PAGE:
Michel was following the conversation with some concern. Just before leaving the house to come to the barbecue, he had remarked to Sophie how “Santiago does seem to have developed some challenging theories.” But, having known Santiago as ‘such a spirited child’ from the day he was born, he trusted that ‘the earnest lad’, as he liked to call him now, had something entirely valid to say.

“Santiago”, if I can help” Michel began, “let’s leave to one side for the moment whether the ancients or the moderns are right or wrong.” Michel’s remark had the effect of recentring the conversation. “From what you were saying the other evening, it seems to me that the issue at stake is whether biological thinking is qualitatively different from thinking in physics and chemistry, isn’t that it?”

The young man’s face relaxed. The pause now had a much less anxious air. “Thank you, Michel” he answered, adding “I guess I was getting a little carried away there”. He continued, but his body language showed it was with George that he still felt the greatest attraction. “Indeed, what so many scientists seem to miss nowadays is that when you contemplate Nature, as a living entity, Nature teaches you to take in the whole phenomenon. With biology it becomes possible to adopt a living way of theorising, which matches the characteristics of the object of study itself”.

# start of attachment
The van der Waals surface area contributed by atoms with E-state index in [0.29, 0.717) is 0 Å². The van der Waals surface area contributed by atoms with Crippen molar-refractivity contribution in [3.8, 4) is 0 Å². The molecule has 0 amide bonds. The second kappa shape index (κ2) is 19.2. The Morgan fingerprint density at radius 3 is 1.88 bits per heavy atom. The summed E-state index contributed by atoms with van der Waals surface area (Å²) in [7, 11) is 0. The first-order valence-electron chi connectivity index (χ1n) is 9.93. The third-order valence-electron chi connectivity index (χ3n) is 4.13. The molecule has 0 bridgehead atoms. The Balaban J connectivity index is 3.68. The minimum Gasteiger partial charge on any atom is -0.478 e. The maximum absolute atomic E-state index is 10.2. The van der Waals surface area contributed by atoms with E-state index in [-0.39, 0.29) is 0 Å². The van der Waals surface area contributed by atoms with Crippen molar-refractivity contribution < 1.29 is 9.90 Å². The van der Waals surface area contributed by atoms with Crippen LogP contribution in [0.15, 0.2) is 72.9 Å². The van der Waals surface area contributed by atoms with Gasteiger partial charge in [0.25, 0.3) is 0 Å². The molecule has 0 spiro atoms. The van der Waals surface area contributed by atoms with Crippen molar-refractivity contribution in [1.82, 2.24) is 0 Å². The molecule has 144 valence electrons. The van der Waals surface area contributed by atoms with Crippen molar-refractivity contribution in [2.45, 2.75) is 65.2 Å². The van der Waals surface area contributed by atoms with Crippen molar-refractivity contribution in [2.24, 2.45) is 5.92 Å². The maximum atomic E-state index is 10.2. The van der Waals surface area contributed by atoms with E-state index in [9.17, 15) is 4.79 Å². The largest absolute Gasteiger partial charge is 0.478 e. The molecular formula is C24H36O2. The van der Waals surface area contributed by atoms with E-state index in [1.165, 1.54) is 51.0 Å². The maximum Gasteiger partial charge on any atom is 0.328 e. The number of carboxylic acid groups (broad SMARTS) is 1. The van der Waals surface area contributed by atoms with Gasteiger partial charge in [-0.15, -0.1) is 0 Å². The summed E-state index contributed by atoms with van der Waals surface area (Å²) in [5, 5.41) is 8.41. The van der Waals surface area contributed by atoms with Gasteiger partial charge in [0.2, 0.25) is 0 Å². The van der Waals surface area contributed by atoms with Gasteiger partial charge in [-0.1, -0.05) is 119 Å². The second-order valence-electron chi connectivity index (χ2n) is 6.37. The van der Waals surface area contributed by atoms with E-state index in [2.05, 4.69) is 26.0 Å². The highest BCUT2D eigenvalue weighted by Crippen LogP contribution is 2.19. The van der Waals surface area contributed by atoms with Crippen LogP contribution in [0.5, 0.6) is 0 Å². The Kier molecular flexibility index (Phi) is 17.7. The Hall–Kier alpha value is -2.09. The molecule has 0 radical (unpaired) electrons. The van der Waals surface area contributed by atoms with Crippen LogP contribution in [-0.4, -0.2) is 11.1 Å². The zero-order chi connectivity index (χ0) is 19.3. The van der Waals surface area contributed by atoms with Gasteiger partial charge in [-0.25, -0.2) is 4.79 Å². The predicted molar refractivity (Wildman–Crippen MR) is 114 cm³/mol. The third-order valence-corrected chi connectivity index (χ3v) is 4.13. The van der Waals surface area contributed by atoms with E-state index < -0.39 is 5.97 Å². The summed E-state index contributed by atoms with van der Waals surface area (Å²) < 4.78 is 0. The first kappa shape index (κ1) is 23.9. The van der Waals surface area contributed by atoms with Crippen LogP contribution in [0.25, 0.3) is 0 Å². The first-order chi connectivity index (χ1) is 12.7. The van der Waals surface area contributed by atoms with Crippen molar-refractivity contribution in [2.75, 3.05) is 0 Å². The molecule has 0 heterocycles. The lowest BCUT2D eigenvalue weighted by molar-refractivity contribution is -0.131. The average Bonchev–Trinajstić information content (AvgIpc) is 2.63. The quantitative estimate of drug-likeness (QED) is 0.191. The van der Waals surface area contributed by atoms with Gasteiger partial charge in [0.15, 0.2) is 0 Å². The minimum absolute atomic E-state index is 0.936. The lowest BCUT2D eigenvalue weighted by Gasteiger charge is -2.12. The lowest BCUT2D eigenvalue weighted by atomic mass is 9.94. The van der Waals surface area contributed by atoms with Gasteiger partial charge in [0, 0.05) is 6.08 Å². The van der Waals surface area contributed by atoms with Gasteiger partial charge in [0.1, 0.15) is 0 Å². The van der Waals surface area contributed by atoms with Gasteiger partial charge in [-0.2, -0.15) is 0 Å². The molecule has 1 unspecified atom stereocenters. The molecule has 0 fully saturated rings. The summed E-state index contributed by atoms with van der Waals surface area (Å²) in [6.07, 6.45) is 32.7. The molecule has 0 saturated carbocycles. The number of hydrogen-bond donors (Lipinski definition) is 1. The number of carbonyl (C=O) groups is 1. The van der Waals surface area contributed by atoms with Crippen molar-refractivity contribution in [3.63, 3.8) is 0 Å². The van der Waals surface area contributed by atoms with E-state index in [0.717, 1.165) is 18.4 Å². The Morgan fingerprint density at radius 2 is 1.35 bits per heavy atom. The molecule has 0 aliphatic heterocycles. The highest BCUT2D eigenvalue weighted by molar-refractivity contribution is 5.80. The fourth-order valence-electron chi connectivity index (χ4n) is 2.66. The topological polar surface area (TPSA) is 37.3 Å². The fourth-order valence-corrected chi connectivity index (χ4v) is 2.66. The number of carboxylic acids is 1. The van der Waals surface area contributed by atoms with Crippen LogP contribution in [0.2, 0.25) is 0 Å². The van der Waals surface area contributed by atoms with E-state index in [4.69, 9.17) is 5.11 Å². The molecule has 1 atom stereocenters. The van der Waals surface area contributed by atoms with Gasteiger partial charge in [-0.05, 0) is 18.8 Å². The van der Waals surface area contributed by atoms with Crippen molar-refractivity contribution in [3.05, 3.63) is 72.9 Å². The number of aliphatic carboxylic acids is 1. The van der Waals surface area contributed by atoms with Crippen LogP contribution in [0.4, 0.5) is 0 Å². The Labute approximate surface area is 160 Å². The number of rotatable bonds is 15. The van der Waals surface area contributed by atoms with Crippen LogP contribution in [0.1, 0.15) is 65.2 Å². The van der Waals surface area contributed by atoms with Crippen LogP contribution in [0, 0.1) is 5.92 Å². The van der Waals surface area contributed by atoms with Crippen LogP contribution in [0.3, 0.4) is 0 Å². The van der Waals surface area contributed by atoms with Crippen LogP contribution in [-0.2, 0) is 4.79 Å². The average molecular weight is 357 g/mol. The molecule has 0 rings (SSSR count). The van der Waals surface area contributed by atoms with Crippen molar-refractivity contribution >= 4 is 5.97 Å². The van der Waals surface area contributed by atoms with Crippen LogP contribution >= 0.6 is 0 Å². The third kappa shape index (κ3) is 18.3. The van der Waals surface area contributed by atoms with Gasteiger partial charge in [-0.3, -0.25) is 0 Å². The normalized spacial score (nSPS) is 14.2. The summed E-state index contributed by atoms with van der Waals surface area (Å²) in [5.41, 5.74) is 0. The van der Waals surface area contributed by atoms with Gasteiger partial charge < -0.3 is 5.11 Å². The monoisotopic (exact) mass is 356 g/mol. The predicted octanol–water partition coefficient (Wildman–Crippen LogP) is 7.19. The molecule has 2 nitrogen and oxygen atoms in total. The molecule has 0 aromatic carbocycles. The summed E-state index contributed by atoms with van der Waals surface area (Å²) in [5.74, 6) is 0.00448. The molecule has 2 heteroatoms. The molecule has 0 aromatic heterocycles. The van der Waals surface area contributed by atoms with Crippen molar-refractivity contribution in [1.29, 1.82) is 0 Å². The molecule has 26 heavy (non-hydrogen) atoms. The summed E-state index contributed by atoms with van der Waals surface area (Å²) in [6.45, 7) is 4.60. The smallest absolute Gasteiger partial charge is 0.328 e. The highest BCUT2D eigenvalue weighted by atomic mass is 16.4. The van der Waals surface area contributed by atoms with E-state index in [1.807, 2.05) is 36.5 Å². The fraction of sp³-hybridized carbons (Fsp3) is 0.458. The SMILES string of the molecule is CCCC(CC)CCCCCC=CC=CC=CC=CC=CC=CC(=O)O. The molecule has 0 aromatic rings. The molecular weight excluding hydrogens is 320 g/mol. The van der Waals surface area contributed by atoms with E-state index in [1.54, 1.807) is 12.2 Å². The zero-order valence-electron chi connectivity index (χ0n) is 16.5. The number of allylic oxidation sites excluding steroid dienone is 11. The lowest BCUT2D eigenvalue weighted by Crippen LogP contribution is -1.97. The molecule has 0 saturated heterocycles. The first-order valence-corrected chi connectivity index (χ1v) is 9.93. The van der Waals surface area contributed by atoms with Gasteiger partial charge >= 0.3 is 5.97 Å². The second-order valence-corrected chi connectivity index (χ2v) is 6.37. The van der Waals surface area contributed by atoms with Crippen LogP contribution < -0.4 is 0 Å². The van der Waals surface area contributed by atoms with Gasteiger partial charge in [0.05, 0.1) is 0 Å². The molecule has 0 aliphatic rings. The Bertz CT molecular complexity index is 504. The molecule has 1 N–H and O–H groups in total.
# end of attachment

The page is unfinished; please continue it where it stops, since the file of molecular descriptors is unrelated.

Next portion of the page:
There was silence again at the table. George was enthralled. “Go on, go on” he murmured.

“Observing Nature in this way develops a higher order of thinking than most reductionists would never dream of aspiring to, if they ever dream,” continued Santiago. “Take a wolf” he said, evidently beginning to enjoy the new freedom the space in the conversation had given him, “we can always take a reductionist path and treat the wolf only as a physical entity, as if it was a rock only subject to gravity!” At this point Patricia coughed uneasily. She never felt comfortable when George engaged in an excessively intellectual debate. “Or treat the wolf as the product of some sort of fur-coated chemical reaction, which limits our view of a wolf’s putatively aggressive behaviour to its hormonal patterns or its peculiar cellular metabolism. Such reductionism is so touchingly naïve, yet completely missing the point”.